The company embroiled in a fake free range egg scandal may have prematurely culled its flock of 30,000 birds.
The operator of Palace Poultry told Ministry of Primary Industry inspectors that the business would cull its flock if it could no longer on-sell its eggs.
However, no government agency, industry body or Palace Poultry spokesperson would tell Newsroom if the cull has happened – a stance which has drawn even more criticism over the way the industry is regulated.
Palace Poultry’s eggs were pulled from the shelves of its sole supplier, Countdown, in March when Newsroom revealed the brand was likely passing off millions of cage-laid eggs as free range.
The brand was one of Countdown’s largest suppliers of free range eggs in the upper North Island, and had also supplied supposedly free range eggs to the brands Farmer Brown, Woodlands and Select in the past.
Newsroom’s coverage revealed the Serious Fraud Office was investigating Palace Poultry and raised questions about the way the industry was regulated.
One agency does not oversee the production, supply and authenticity of free range claims. Instead, MPI ensures animal welfare, farming codes and food safety standards are met and the Ministry for Consumer Affairs is responsible for food label claims.
An MPI spokeswoman told Newsroom that Palace Poultry’s operator told the agency a mass cull would occur if the business could no longer on-sell its eggs.
“During our farm visit the farmer told us that they were going to start culling birds if they could not find a market for their eggs.
“We did not request this information; the farmer just explained the repercussions of the returned eggs from Countdown and no immediate market for their eggs. This did not eventuate as far as we are aware.”
When asked further questions, the spokeswoman said: “The company is operating normal business practices that pose us no concern.”
Palace Poultry owner Terry Fletcher twice told Newsroom he did not wish to comment on the issue.
Poultry Industry Association New Zealand executive director Michael Brooks said he had not been in contact with Palace Poultry and all queries would have to be directed to MPI.
He said it would likely be hard for Palace Poultry to sell their eggs following the controversy.
Greens’ animal welfare spokeswoman Mojo Mathers said the company’s stance was “sad”.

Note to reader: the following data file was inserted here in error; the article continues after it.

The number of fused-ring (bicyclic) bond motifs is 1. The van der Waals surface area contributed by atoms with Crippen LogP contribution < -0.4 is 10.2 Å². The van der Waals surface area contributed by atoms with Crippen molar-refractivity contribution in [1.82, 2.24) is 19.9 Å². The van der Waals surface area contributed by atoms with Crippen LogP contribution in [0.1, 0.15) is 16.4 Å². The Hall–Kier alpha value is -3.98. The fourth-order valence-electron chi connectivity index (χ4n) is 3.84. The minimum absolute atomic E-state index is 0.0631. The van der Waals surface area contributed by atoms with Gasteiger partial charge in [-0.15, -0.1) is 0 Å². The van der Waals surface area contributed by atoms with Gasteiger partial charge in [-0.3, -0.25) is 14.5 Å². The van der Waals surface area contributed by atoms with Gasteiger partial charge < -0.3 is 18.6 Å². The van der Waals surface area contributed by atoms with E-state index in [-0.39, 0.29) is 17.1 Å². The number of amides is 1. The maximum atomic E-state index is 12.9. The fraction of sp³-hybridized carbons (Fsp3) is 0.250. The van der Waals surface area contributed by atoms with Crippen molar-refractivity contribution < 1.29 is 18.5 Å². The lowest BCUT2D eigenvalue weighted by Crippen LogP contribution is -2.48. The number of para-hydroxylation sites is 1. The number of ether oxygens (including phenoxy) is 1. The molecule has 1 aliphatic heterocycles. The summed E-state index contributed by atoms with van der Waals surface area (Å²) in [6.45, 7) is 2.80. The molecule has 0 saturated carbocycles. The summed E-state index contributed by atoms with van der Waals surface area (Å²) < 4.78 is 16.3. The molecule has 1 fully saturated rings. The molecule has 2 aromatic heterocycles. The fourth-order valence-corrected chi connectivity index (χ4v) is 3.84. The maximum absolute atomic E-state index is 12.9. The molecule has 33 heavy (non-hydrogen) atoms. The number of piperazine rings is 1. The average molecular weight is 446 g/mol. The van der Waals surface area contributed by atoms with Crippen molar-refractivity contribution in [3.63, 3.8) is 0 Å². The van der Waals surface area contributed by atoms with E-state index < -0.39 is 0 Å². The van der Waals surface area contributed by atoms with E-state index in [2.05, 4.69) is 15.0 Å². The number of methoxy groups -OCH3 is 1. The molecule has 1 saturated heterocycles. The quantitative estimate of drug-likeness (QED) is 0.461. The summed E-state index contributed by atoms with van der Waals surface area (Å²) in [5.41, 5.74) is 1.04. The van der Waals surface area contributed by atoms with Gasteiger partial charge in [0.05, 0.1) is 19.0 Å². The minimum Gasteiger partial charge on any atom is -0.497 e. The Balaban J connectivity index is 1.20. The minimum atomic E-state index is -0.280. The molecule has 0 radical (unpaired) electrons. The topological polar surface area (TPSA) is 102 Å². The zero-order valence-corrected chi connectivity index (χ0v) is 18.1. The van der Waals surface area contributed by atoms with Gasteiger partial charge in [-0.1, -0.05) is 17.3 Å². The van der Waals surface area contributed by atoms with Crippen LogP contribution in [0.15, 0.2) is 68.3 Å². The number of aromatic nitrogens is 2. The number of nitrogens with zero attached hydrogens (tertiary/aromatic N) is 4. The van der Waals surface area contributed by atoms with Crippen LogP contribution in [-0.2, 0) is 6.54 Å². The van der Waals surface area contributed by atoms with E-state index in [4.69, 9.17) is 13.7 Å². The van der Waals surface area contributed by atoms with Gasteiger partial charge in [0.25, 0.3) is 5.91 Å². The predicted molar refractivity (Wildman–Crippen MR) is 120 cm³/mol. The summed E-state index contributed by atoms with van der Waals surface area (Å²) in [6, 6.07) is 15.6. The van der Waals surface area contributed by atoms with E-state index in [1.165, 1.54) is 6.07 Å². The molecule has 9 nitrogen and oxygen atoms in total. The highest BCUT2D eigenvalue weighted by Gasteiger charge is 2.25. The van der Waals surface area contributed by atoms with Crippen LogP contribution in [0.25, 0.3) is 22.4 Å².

When the scandal broke, Mathers called for a government inquiry into free range labelling claims.
“The Government needs to take responsibility for dodgy practices and misleading claims around animal welfare because clearly both animals and consumers are being let down by the gaps in the current regime.”
Both MPI and its Minister, Nathan Guy, as well the Commerce Commission and Minister for Consumer Affairs Jacqui Dean, said the current legislation sufficiently regulated the industry.
In its response to Mathers, the Commerce Commission said if there was a gap in regulation, MPI was responsible for fixing it.
Mathers criticised the stance, and was also critical of Food Safety Minister David Bennett’s call to make a legal definition for what constitutes Manuka Honey, without the free range sector getting the same treatment from the government.
The Manuka move centres around scientific verification of the honey, which is commands a premium price for its medicinal properties and is an attractive product in export markets,
“MPI’s decision to regulate Manuka was driven by the need for consumers to be able to trust labelling claims and protect the honest producers,” said Mathers.
“The same need clearly exists for free range produce. We would like to see MPI step up to establish an ethical and enforceable definition of free-range products, including, but not limited to eggs and regulate accordingly.”
A spokeswoman for Bennett said there were no plans to introduce such a move for free range produce.
She directed Newsroom’s queries to MPI, which again said the agency had no plans to make regulatory action over free range claims.
The Serious Fraud Office is still investigating the allegations against Palace Poultry. The eggs remain unstocked at Countdown supermarkets,